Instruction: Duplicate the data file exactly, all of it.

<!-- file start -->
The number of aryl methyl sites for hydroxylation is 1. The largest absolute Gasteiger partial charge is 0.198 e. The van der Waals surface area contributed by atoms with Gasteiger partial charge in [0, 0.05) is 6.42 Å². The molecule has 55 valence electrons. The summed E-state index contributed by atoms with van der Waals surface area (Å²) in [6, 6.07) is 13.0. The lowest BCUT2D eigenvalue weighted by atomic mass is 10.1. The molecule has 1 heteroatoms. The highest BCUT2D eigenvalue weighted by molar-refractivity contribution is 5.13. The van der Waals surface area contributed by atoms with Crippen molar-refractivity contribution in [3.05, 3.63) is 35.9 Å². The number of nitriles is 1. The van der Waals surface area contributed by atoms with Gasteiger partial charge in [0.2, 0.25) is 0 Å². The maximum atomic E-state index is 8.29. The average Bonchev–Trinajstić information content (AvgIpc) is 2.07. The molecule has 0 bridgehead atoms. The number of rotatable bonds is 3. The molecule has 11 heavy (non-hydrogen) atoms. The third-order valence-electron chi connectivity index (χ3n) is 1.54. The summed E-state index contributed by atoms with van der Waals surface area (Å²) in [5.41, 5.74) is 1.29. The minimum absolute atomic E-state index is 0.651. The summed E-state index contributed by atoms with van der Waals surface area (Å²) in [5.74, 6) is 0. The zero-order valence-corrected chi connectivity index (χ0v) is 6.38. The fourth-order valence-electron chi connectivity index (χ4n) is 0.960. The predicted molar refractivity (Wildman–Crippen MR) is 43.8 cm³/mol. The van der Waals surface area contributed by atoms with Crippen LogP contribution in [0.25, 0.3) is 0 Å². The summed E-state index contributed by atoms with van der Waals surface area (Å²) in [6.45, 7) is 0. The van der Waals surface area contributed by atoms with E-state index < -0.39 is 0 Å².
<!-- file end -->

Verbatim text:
The number of aryl methyl sites for hydroxylation is 1. The largest absolute Gasteiger partial charge is 0.198 e. The van der Waals surface area contributed by atoms with Gasteiger partial charge in [0, 0.05) is 6.42 Å². The molecule has 55 valence electrons. The summed E-state index contributed by atoms with van der Waals surface area (Å²) in [6, 6.07) is 13.0. The lowest BCUT2D eigenvalue weighted by atomic mass is 10.1. The molecule has 1 heteroatoms. The highest BCUT2D eigenvalue weighted by molar-refractivity contribution is 5.13. The van der Waals surface area contributed by atoms with Crippen molar-refractivity contribution in [3.05, 3.63) is 35.9 Å². The number of nitriles is 1. The van der Waals surface area contributed by atoms with Gasteiger partial charge in [0.2, 0.25) is 0 Å². The maximum atomic E-state index is 8.29. The average Bonchev–Trinajstić information content (AvgIpc) is 2.07. The molecule has 0 bridgehead atoms. The number of rotatable bonds is 3. The molecule has 11 heavy (non-hydrogen) atoms. The third-order valence-electron chi connectivity index (χ3n) is 1.54. The summed E-state index contributed by atoms with van der Waals surface area (Å²) in [5.41, 5.74) is 1.29. The minimum absolute atomic E-state index is 0.651. The summed E-state index contributed by atoms with van der Waals surface area (Å²) in [5.74, 6) is 0. The zero-order valence-corrected chi connectivity index (χ0v) is 6.38. The fourth-order valence-electron chi connectivity index (χ4n) is 0.960. The predicted molar refractivity (Wildman–Crippen MR) is 43.8 cm³/mol. The van der Waals surface area contributed by atoms with Crippen LogP contribution in [0.25, 0.3) is 0 Å². The summed E-state index contributed by atoms with van der Waals surface area (Å²) in [6.45, 7) is 0. The van der Waals surface area contributed by atoms with E-state index < -0.39 is 0 Å².